Schools, teachers and parents must focus on ensuring math and reading competency for third graders.  We need smaller classes,  remedial tutoring for non-native speakers and those who have fallen behind.  We also need public service announcements urging PARENTS to supplement their child’s education by reading to them and by tutoring them in basic math.  These are life skills.  Without them, a child’s future is severely compromised.

No more business as usual. Parents must see to it their children attend school, get enough sleep, turn off the television and do their homework.  We can blame schools for failing our children but we must also look to the parents and their responsibility particularly in their child’s early years.  Some children begin failing the system in the first grade!  These first years are critical.  We need intervention early on.  A penny on the dollar spent here will return enormous benefits.

Parents must challenge the status quo.

Parents must examine their attitudes toward education and their belief that their child’s education rests solely with the schools. One way to reduce the gap between white and Asian students and their Hispanic and African-American counterparts is for minority parents to encourage the study of mathematics.  High-paying jobs such as engineering require a knowledge of algebra.  Fewer than half of Hispanic and African-American students take math beyond Algebra II compared to 69% of Asians and 54% of white students.  In addition, only 33% of students from disadvantaged families take math beyond Algebra II compared with 72% of students from affluent families. Do the math.  Considering this statistic alone, children of affluent families are twice as likely to have higher paying careers.  Algebra  is now mandated for all 8th graders in California.  If we do not ensure students have basic math skills to to pass algebra, the unintended consequence will be even more high school dropouts, particularly among our minority students.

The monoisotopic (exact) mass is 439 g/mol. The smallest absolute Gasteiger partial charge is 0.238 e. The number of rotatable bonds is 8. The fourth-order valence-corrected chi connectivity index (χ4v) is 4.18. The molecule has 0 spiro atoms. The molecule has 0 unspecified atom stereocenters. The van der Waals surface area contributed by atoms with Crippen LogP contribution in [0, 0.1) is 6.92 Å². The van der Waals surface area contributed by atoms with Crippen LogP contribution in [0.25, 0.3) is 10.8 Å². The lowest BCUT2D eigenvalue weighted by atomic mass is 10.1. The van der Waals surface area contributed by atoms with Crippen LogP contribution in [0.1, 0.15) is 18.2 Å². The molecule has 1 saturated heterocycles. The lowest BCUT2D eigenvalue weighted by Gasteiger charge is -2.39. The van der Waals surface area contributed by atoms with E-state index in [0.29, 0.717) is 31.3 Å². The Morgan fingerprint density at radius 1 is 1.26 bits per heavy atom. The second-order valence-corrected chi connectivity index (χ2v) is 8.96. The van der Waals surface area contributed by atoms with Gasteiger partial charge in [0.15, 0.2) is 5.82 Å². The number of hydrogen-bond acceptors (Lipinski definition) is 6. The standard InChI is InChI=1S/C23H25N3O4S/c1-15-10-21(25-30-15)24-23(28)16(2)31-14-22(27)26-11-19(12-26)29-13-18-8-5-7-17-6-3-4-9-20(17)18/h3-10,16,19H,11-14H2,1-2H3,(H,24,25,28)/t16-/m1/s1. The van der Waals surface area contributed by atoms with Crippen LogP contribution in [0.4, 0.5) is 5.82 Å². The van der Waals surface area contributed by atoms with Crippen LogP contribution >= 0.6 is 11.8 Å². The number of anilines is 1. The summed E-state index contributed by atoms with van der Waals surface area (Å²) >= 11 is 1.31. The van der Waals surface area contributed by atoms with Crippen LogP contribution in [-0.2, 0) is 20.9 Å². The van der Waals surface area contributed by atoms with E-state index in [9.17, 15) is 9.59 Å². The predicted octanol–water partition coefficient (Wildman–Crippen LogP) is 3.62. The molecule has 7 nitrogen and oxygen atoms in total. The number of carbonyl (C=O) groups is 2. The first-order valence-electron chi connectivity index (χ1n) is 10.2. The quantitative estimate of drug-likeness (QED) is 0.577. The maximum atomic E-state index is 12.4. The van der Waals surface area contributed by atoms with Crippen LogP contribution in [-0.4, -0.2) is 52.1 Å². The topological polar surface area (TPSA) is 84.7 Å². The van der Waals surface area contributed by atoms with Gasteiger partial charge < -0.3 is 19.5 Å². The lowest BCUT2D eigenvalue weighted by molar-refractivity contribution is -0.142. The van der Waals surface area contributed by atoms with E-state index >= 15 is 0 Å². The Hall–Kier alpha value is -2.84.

My conclusion: we need innovation in education that challenges the status quo.  We need to challenge bureaucratic inertia in our schools.  We need funds to improve schools by reducing class size and attracting and retaining great teachers by offering competitive salaries.  We also need parental accountability, especially in the child’s elementary school years.  A parent is the child’s first and primary teacher.  All learning starts at home.

Be careful what you teach.  If you believe education holds the key to your child’s future, your child will more likely believe this as well.  Believe in your child’s potential and work hard with your child to ensure that he or she fulfills it.  We can save the world, one child at a time.